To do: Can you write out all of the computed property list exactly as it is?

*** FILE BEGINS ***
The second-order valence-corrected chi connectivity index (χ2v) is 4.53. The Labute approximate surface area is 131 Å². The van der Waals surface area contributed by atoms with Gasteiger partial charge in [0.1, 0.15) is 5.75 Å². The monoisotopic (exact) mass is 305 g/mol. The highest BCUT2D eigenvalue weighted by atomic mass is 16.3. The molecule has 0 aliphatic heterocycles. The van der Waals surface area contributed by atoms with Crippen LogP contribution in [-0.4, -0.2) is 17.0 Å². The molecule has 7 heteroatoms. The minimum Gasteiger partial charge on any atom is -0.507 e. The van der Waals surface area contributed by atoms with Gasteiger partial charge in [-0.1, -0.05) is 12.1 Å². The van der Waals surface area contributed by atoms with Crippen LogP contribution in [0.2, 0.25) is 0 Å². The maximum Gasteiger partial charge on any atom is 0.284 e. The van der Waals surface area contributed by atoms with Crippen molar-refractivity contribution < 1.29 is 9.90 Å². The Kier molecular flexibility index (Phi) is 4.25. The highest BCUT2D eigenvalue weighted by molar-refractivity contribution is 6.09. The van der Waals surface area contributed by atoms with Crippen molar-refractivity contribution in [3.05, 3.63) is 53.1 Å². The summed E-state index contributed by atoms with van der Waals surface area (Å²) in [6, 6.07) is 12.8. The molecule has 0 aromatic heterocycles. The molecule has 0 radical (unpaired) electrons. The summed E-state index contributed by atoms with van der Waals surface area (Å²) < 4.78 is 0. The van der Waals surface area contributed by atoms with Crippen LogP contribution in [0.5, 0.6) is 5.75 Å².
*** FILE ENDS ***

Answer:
The second-order valence-corrected chi connectivity index (χ2v) is 4.53. The Labute approximate surface area is 131 Å². The van der Waals surface area contributed by atoms with Gasteiger partial charge in [0.1, 0.15) is 5.75 Å². The monoisotopic (exact) mass is 305 g/mol. The highest BCUT2D eigenvalue weighted by atomic mass is 16.3. The molecule has 0 aliphatic heterocycles. The van der Waals surface area contributed by atoms with Crippen LogP contribution in [-0.4, -0.2) is 17.0 Å². The molecule has 7 heteroatoms. The minimum Gasteiger partial charge on any atom is -0.507 e. The van der Waals surface area contributed by atoms with Gasteiger partial charge in [-0.1, -0.05) is 12.1 Å². The van der Waals surface area contributed by atoms with Crippen LogP contribution in [0.2, 0.25) is 0 Å². The maximum Gasteiger partial charge on any atom is 0.284 e. The van der Waals surface area contributed by atoms with Crippen molar-refractivity contribution < 1.29 is 9.90 Å². The Kier molecular flexibility index (Phi) is 4.25. The highest BCUT2D eigenvalue weighted by molar-refractivity contribution is 6.09. The van der Waals surface area contributed by atoms with Crippen molar-refractivity contribution in [3.05, 3.63) is 53.1 Å². The summed E-state index contributed by atoms with van der Waals surface area (Å²) in [6, 6.07) is 12.8. The molecule has 0 aromatic heterocycles. The molecule has 0 radical (unpaired) electrons. The summed E-state index contributed by atoms with van der Waals surface area (Å²) < 4.78 is 0. The van der Waals surface area contributed by atoms with Crippen LogP contribution in [0.5, 0.6) is 5.75 Å².